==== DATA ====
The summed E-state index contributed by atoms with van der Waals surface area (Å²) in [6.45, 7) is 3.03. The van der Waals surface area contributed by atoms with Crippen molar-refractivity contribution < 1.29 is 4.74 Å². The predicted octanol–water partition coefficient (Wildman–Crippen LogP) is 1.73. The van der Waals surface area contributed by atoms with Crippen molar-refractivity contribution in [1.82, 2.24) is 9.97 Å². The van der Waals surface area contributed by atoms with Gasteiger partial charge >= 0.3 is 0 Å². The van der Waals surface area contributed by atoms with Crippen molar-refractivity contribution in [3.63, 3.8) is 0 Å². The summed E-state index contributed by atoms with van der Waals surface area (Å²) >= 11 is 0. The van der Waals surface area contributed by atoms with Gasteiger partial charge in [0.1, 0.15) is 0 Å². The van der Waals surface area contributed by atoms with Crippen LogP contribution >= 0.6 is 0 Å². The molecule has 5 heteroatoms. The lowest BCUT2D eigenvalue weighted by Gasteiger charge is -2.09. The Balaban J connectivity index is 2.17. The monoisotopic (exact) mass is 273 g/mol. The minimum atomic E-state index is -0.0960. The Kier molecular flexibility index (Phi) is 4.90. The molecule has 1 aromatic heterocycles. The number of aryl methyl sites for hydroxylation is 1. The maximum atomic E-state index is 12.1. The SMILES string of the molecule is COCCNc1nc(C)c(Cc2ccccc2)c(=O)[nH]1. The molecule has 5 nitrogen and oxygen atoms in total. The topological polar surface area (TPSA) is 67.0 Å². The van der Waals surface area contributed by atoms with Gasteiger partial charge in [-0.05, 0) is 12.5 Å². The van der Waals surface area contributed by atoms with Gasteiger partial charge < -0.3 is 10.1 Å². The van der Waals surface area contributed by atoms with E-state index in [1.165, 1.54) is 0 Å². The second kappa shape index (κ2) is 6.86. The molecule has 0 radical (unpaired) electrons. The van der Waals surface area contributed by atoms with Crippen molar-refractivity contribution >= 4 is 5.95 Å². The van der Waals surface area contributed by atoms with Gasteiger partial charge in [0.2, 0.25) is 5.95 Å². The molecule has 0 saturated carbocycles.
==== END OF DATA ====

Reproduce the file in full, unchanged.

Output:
The summed E-state index contributed by atoms with van der Waals surface area (Å²) in [6.45, 7) is 3.03. The van der Waals surface area contributed by atoms with Crippen molar-refractivity contribution < 1.29 is 4.74 Å². The predicted octanol–water partition coefficient (Wildman–Crippen LogP) is 1.73. The van der Waals surface area contributed by atoms with Crippen molar-refractivity contribution in [1.82, 2.24) is 9.97 Å². The van der Waals surface area contributed by atoms with Gasteiger partial charge >= 0.3 is 0 Å². The van der Waals surface area contributed by atoms with Crippen molar-refractivity contribution in [3.63, 3.8) is 0 Å². The summed E-state index contributed by atoms with van der Waals surface area (Å²) >= 11 is 0. The van der Waals surface area contributed by atoms with Gasteiger partial charge in [0.1, 0.15) is 0 Å². The van der Waals surface area contributed by atoms with Crippen LogP contribution >= 0.6 is 0 Å². The molecule has 5 heteroatoms. The lowest BCUT2D eigenvalue weighted by Gasteiger charge is -2.09. The Balaban J connectivity index is 2.17. The monoisotopic (exact) mass is 273 g/mol. The minimum atomic E-state index is -0.0960. The Kier molecular flexibility index (Phi) is 4.90. The molecule has 1 aromatic heterocycles. The number of aryl methyl sites for hydroxylation is 1. The maximum atomic E-state index is 12.1. The SMILES string of the molecule is COCCNc1nc(C)c(Cc2ccccc2)c(=O)[nH]1. The molecule has 5 nitrogen and oxygen atoms in total. The topological polar surface area (TPSA) is 67.0 Å². The van der Waals surface area contributed by atoms with Gasteiger partial charge in [-0.05, 0) is 12.5 Å². The van der Waals surface area contributed by atoms with Gasteiger partial charge < -0.3 is 10.1 Å². The van der Waals surface area contributed by atoms with E-state index in [1.165, 1.54) is 0 Å². The second kappa shape index (κ2) is 6.86. The molecule has 0 radical (unpaired) electrons. The van der Waals surface area contributed by atoms with Crippen molar-refractivity contribution >= 4 is 5.95 Å². The van der Waals surface area contributed by atoms with Gasteiger partial charge in [0.2, 0.25) is 5.95 Å². The molecule has 0 saturated carbocycles.